Two days after my last day of work, I was—of course—headed for the forest. We flew into Ipoh, a small city in southern Malaysia, and drove up into the Cameron Highlands and down again, heading back to Merapoh after a month away. Along the way we stopped at a grocery store to pick up the essentials (crackers and chocolate). Just behind it movement alerted us on a limestone hill: five rhinoceros hornbills beat a slow flight across the trees clinging to the edge of the cliff. Their red casques were stark against the pale rock, brilliant against the green forest. The familiar upswelling of warmth: we edged wild.
My last trip to Western Taman Negara had been part of a formalized CAT walk, organized by MYCAT. Those are designed for introducing city-dwellers to forests and providing a tourist presence in the largely unpoliced forest borders. But understanding the wildlife is a much more intensive requirement and to provide research support, Singapore nature groups have long-term camera trap studies going on in those forests. I was coming to help with the installation of new traps and checking of old ones. Mostly I wanted to immerse myself once more in the rainforest, the feeling of forest as ocean.
We spent two days walking in different parts of Taman Negara, setting up, taking down, and checking camera traps, coming back hot and sweaty and satisfied. I had forgotten what it was like to be in forest, the strange viscerality of that kind of presence. I always have to rediscover this: walking a rainforest is a violent act. When there’s no path—which is often—you simply bash through and let the forest yield. A machete swipes through offending palms. Twigs gunshot before your shoes and saplings creak over in submission. Most of the time, you are watching your feet, trying not to slip. If you are not watching your feet, you are watching your arms for errant leeches. If you’re not watching your arms, there’s probably a leech on you.
Rainforests are not kind places. You protect yourself there: the mosquitoes, the ticks, the sweat. Peace comes not from the movement, but the pauses, when you look up for a moment and realize how easy the cicadas fill in your footsteps. When—lacking movement—your self loses primacy ancd thus touches the primality of the surrounding world.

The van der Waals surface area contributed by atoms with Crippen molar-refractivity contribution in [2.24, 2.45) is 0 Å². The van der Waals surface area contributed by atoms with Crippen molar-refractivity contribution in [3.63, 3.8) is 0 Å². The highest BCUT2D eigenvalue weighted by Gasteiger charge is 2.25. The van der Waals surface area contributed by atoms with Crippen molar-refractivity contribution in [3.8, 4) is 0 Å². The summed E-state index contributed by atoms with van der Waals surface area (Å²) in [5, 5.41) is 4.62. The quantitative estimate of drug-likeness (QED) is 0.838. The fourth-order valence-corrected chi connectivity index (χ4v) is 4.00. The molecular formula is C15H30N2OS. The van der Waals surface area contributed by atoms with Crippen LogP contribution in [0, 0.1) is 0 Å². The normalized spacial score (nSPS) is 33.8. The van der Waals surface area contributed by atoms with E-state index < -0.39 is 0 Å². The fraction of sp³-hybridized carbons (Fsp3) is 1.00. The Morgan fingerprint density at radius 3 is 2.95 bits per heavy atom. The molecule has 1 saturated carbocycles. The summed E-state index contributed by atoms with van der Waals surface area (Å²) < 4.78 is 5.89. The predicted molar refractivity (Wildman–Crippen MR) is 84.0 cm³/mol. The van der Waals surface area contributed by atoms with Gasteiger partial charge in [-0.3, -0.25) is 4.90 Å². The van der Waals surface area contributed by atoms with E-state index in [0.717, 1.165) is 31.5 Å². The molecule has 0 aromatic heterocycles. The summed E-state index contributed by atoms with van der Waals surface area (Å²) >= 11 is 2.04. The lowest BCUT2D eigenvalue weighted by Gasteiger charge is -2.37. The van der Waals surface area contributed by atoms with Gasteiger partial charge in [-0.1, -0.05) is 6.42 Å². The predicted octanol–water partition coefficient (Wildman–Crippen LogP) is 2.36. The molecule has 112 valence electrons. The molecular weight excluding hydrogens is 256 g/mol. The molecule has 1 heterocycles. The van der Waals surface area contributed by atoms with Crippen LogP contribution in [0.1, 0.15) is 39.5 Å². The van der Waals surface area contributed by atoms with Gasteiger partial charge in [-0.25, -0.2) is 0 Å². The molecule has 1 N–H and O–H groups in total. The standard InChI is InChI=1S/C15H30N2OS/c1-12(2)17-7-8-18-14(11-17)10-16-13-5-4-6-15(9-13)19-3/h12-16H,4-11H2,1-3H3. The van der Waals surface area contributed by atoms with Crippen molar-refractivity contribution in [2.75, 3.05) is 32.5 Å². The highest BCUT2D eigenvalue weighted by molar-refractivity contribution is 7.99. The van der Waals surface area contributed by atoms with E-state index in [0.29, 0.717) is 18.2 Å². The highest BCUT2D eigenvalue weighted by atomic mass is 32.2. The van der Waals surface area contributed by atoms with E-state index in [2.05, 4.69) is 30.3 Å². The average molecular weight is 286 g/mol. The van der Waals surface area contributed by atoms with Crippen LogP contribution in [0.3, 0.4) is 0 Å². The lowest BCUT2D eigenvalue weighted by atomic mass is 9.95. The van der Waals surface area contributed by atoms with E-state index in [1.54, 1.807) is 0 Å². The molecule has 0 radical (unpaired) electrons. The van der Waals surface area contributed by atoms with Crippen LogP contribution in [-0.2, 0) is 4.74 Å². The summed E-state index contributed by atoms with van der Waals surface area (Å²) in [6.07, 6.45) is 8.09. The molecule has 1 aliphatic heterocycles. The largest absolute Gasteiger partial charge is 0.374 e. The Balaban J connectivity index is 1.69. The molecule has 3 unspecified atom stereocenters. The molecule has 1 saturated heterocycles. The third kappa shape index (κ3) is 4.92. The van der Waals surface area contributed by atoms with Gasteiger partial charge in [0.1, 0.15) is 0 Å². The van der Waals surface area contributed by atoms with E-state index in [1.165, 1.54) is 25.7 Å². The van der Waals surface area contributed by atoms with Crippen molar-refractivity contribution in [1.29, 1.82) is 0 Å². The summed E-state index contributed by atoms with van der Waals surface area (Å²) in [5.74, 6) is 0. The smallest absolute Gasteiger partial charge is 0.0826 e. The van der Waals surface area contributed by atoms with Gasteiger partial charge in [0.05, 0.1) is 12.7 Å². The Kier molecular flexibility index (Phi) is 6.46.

On the evening before we left, trapped inside the field house by a sudden blistering rainstorm, I sat with my journal to record the trip. But details eluded me. (Was this the intellectual degradation gap years caused?) I could still feel the sunlight of the clearings as we began and ended the hikes, but the in-between receded as I reached for it. What had happened within the forest had seeped away. In its place, only impression: green canopy, twined lianas, muddy ground.
As I sat and thought and wrote, moments sidled back into recollection—a stream glinting perfect for kingfishers. The spider-limbed gibbons. The shadow of a ground bird. The sheer wall facing the first camera trap. But the recollection dredged up slowly, scattered, like shards. I had left it behind, I realized: if I returned it would deluge me. This was my last forest trip for some months. And memory doesn’t really work like that, but the thought comforted me: that I had left some piece of me, even if only recollection, behind to erode into soil, as if penance. As if I could briefly pretend that I—whose life is delimited untangled from branches—belonged there, could understand that hostile, brilliant, beautiful place.
Over those two days there, I grew to love the feeling of walking away from a camera trap, primed and ready. And now that I’ve left, I think often of them. A small eye waiting to watch the world and tell us how it actually goes.